Acquired via our Sowing New Seeds project, this lablab is named after its donor and is said to take 30 days from seed to flower. Grown and saved on the Redhill Allotments, Leicester, but originally commercial seed from India. This variety performs best in fertile soils and a temperate climate.
A Chinese lablab with lovely scented mauve flowers and pretty pods – lime green, often with a reddish-purple edge. Flowering should start by July from an April sowing. This is the type called liva in Gujerati which produces broad flat pods and mild-flavoured beans.
Named after our donor's neighbour, Sim Seger, who grew this variety for many years because they did particularly well in his locality of Malton, North Yorkshire. A hardy leek, which appears to be disease resistant too. Guardian Jenny Rogers says, “Large plants with good firm, white stems. Lovely flavour, excellent!”
Originating in China and cultivated for its stem rather than its leaves. First described by Vilmorin-Andrieux (1885) when introduced to Europe, probably by missionary botanists working in China. Harvest the stems 3-4 months after sowing, at around 30cm high and at least 3cm thick. Remove the outer layer to reveal the light green flesh and cut into thin slices. The stem is excellent raw, like celery, or lightly cooked in stir fries.
Listed in James Carter's Catalogue of a Choice Collection of Floricultural, Vegetable and Agricultural Seeds of 1842, this variety was described by a contributor to The Gardener (1867); “This sort ought to be in every garden. No other variety can surpass it.” Thought to be synonymous with ‘Brighton Cos’, the large, dark green leaves have a rust-coloured tinge and are flavourful, crisp and juicy.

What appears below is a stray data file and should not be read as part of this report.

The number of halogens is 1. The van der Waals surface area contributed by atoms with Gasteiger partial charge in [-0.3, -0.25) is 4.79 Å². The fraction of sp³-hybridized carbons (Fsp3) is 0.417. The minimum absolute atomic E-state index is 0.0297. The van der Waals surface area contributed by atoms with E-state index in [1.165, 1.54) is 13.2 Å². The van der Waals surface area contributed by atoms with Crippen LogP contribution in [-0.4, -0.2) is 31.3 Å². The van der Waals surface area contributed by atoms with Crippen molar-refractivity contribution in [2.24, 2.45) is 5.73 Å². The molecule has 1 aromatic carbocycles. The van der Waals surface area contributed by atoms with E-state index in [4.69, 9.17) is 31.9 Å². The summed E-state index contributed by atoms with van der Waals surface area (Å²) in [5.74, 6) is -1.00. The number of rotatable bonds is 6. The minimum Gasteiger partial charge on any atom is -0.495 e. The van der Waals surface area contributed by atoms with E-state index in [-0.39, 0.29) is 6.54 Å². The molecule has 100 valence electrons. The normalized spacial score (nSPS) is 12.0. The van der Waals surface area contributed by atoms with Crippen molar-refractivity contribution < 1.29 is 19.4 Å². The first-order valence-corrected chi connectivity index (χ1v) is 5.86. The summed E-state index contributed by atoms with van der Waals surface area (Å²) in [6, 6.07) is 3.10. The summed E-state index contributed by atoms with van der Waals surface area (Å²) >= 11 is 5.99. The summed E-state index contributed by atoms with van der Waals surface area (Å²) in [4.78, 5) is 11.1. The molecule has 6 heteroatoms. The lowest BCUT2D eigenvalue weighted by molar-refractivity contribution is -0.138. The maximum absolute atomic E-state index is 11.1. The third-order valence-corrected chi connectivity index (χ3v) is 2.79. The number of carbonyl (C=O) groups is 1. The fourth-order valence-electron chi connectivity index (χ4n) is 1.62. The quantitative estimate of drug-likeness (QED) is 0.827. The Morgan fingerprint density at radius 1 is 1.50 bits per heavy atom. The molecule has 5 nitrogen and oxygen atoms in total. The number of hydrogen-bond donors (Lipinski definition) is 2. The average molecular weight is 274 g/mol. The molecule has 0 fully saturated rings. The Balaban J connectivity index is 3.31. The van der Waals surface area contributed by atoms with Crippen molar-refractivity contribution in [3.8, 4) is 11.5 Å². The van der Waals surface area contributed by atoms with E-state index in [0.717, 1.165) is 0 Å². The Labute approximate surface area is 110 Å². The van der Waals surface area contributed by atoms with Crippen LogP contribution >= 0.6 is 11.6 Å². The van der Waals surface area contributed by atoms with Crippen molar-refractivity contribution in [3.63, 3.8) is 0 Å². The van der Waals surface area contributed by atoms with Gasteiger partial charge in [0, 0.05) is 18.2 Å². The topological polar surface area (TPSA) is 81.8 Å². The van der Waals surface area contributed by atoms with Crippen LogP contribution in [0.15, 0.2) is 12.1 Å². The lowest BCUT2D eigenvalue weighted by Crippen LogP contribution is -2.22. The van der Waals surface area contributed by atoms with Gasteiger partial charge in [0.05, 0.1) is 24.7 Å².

A beautiful, productive California heirloom, popular in the USA but almost unknown here. A large, non-hearting lettuce; the attractive, arrowhead-shaped leaves have a distinctive bronze tinge and mild flavour. Drought and cold hardy, so ideal for autumn sowing and overwintering; it survived frost and snowfall at Ryton. Also less popular with slugs.
This is one of the oldest of the cos lettuces and considered one of the hardiest of its type, suitable for summer or autumn sowing. It is exceedingly crisp and well flavoured. The leaves are large, broad and scooped around the margins. When exposed to sunlight these become a brownish-bronze, hence the name.